A Pain In The Wrist A Look At Carpal Tunnell Syndrome, The Disease That Has Workers Ailing, Employers Fretting, And Doctors Busy Treating It

September 29, 1991|By ARLENE EHRLICH

IT HAD TO HAPPEN. AN 11-YEAR-OLD GIRL IS SU-ing the Nintendo company because playing Teenage Mutant Ninja Turtles gave her carpal tunnel syndrome.

That's the kind of page 10 story that most newspaper readers file under "whimsy: insignificant." But it's a symptom of a growing national problem.

It's no longer news that carpal tunnel syndrome (CTS), a potentially crippling disorder of the wrists and hands, affects millions of office and factory workers across the country and leaves product manufacturers, employers and insurers vulnerable to billions of dollars in liability and compensation claims. In fact, carpal tunnel syndrome is spreading so rapidly that it may well become in the 1990s what polio was in the 1950s and mononucleosis was in the 1960s: the Disease of the Decade. Today, carpal tunnel syndrome and related disorders account for over half of all work-related illnesses, according to the U.S. Bureau of Labor Statistics, and surgery to correct CTS is the second most frequently performed operation in the United States. Locally, for instance, the seven hand surgeons who make up the Greater Chesapeake Hand Specialists practice in Lutherville are treating between 800 and 1,000 new cases of CTS every year.

The classic symptom of CTS is numbness in the hands and fingers. "People come to us complaining that they can't hold onto anything," says Dr. Michael A. McClinton, a plastic surgeon affiliated with Union Memorial Hospital's Hand Clinic. "They can't grip a tool or a coffee cup, or they can't make their hands do what they want them to. Often they lack normal sensation in their hands, or they feel a numbness and tingling as if they'd had a shot of Novocain." In more severe cases, CTS can cause pain in the hand and wrist or even muscle atrophy in the hand.

CTS is one member of a family of diseases known as cumulative trauma disorders or repetitive stress disorders. All involve damage to nerves, tendons and associated tissues as a result of repeated biomechanical stress. In the case of CTS, compression of the median nerve, which travels down the arm, through the wrist, and into the fingers, leads to pain, numbness, and weakness in the hand.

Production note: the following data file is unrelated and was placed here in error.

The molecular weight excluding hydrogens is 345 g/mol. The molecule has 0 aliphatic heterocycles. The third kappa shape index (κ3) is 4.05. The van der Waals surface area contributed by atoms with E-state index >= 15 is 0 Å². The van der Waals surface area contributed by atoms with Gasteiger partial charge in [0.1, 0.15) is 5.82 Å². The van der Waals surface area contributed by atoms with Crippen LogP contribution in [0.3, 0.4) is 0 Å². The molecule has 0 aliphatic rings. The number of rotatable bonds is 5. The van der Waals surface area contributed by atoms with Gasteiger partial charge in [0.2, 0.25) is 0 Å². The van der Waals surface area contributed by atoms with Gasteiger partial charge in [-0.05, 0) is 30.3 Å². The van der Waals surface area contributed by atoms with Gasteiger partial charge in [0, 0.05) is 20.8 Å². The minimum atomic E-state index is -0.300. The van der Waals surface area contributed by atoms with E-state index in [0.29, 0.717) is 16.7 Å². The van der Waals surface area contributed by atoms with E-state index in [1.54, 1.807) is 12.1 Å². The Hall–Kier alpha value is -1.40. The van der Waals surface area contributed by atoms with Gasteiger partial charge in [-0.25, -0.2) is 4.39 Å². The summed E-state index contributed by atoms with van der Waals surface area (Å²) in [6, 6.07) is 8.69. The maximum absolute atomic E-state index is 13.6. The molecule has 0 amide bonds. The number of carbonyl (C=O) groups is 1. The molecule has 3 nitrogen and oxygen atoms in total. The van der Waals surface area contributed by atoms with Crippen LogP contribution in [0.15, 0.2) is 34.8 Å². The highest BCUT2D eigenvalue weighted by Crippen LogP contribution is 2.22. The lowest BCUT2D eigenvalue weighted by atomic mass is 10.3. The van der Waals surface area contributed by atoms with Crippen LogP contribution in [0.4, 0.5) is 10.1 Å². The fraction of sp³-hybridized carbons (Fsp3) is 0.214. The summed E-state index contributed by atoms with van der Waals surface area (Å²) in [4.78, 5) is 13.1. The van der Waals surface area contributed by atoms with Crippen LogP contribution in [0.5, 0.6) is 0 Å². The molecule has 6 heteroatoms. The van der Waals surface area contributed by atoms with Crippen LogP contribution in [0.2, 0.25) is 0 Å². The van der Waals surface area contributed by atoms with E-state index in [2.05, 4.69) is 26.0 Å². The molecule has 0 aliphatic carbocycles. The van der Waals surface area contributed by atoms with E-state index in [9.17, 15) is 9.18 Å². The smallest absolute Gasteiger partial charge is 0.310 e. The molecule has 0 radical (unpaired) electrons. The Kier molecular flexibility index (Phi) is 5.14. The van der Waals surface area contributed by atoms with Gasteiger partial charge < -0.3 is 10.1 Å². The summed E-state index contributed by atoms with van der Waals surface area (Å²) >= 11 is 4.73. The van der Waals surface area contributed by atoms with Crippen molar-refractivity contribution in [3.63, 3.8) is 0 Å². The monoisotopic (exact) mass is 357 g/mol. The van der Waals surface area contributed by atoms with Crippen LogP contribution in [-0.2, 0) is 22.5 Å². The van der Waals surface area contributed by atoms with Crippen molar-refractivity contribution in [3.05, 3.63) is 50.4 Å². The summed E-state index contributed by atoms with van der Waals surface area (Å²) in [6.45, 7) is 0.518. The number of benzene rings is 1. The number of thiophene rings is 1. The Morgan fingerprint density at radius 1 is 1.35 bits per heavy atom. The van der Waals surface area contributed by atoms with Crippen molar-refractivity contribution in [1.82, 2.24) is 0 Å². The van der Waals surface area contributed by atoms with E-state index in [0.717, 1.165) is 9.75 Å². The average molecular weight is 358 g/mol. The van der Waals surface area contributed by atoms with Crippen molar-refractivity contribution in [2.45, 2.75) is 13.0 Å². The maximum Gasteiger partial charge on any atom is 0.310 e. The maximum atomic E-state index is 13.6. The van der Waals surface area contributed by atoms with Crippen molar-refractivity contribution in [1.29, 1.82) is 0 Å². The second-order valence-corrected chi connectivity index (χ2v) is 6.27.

Anyone can develop CTS, but the people most at risk are those whose jobs or hobbies involve repetitive wrist movements, forceful grasping of tools or other objects, awkward positions of the hand and wrist, direct pressure on the wrist, and use of vibrating hand-held tools. In addition, the disease frequently shows up in people with diabetes and arthritis, and in pregnant women.

Dr. Martin Z. Kanner, a Baltimore physiatrist -- that's a specialist in physical medicine and rehabilitation -- estimates that he sees about four or five new cases of carpal tunnel syndrome every week. The chief of rehabilitation medicine at Baltimore County General Hospital, Dr. Kanner finds the increase in CTS ironic.

"You'd think," he says, "that with the 20th century shift away from physical labor and toward electronics and high technology, we'd be subjecting our bodies to less trauma. But most of today's jobs seem to invite repetitive stress. Certainly there's an abundance of occupational and avocational sources of CTS. I'm seeing patients as diverse as writers, typists and secretaries, computer operators, electronic checkout scanners, assembly-line workers, post office letter sorters, carpenters, clam shuckers, gardeners, knitters and needlecrafters and musicians."

Part of the problem is the anatomy of the carpal tunnel, a narrow passage in the wrist. "There's not a lot of room in there," Dr. Kanner says. Besides the median nerve passing through that space, you also have the tendons that flex the hand and wrist, and the synovium -- the tissue that surrounds the tendons and everything else in the carpal tunnel. The "walls" of the carpal tunnel are formed by a bracelet of bones on the bottom and a tough membrane, the flexor carpal retinaculum -- or the transverse carpal ligament -- on the top. Anything that compromises that space can cause CTS.

Classically, the trauma of repetitive wrist motion causes the synovium to thicken, and the carpal tunnel becomes inflamed. ++ Or arthritis or fractures can change the structure of the bones. Edema, or water retention -- such as occurs in pregnancy -- can cause the soft tissues to swell. In any case, the result is the same; over time, the carpal tunnel space is affected, the median nerve gets compressed, and the patient starts complaining of tingling, numbness or pain.

Some physicians believe that there are two distinct kinds of carpal tunnel syndrome. "The classic case," says Dr. McClinton, "the kind that's been around for years, is a post-menopausal woman who has gradually developed symptoms over a number of years without having suffered any obvious trauma to her wrist."

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